Join SCAS for “The Evolution of a Historic Property Treatment Plan: Two Years at P-31-001730 in Lincoln, Placer County, California,” a talk by Theadora Fuerstenberg, MA, Registered Professional Archaeologist. The talk will be held on June 8, 2017, at 7:30 pm at the Santa Cruz Live Oak Grange Hall at 1900 17th Ave, Santa Cruz, CA 95062 (click here for Google Maps directions).
A prehistoric, Middle-Archaic archaeological site in the Sierra Foothills, comprised of two bedrock milling stations and an extensive midden deposit, is situated in the middle of a planned housing development. It was identified in January 2015, tested in July 2015, and its eligibility was concurred upon by the Army Corps of Engineers and the State Historic Preservation Officer in July 2016. Preliminary obsidian hydration testing dates the site to circa 1,250 BP (Before Present). This talk describes the efforts made concerning avoidance, minimization, and mitigation of adverse effects to this site, and specifically touches on the extensive efforts employed by archaeologists and government agencies to finally decide on measures for a Historic Property Treatment Plan (HPTP). The HPTP dictates data recovery (excavation) for a portion of the site, and a preservation-in-place (capping) treatment for the remainder. However, these methods are far from cut-and-dry in the foothills. Come hear the saga of how this came to pass, and hear the most recent updates on progress at this site!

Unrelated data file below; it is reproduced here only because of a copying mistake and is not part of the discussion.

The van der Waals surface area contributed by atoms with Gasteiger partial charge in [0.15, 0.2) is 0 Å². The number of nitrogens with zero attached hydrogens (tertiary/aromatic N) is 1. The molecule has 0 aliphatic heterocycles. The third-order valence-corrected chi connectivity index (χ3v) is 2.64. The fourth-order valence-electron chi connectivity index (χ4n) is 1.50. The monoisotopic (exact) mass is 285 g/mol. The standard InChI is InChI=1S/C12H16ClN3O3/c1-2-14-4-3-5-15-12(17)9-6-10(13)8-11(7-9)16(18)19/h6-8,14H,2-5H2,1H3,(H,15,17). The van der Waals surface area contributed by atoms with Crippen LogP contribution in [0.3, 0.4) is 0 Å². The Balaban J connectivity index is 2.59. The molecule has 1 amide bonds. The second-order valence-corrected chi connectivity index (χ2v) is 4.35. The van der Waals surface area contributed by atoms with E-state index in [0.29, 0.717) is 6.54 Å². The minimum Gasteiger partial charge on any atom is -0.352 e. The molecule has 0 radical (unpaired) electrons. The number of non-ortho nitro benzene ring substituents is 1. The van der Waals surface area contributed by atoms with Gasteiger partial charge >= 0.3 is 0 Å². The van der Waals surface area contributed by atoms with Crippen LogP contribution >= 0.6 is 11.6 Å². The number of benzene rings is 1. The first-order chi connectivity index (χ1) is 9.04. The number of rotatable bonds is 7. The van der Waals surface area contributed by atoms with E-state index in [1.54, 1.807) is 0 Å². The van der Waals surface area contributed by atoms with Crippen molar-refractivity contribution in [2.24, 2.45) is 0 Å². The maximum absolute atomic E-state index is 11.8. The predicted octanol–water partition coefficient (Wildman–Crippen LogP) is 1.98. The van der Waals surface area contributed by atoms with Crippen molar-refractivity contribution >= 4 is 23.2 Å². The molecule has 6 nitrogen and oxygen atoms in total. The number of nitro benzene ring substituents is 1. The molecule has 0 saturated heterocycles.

Theadora Furstenberg, MA, RPA, began her career in Minnesota in 2004. After graduating from the University of Minnesota, she spent a year conducting burial recovery excavations in the Midwest before moving to California to establish residency and apply for graduate school. Over the past 12 years, she has worked in nearly every county in California, and in most counties in Nevada, for a dozen firms, conducting archival and background research, performing and directing large and complex archaeological survey, excavation, and laboratory analysis of prehistoric and historic-era sites and collections, and writing research designs, management plans, and reports for archaeological and cultural resource management projects. Ms. Fuerstenberg’s Master’s thesis focused on influences between Native American groups and archaeologists under consultation pursuant to Federal and California state legislation. She presented a comprehensive history of consultation through the progression of legislation, and conducted ethnographic interviews with both Native American tribal members and professional archaeologists to demonstrate that consultation is a circular, progressive, and ongoing process. Ms. Fuerstenberg is an active volunteer at Sonoma State’s Anthropological Studies Center, and continues to mentor new and incoming students. She is currently a Senior Archaeologist for ECORP Consulting, Inc., in Rocklin, California.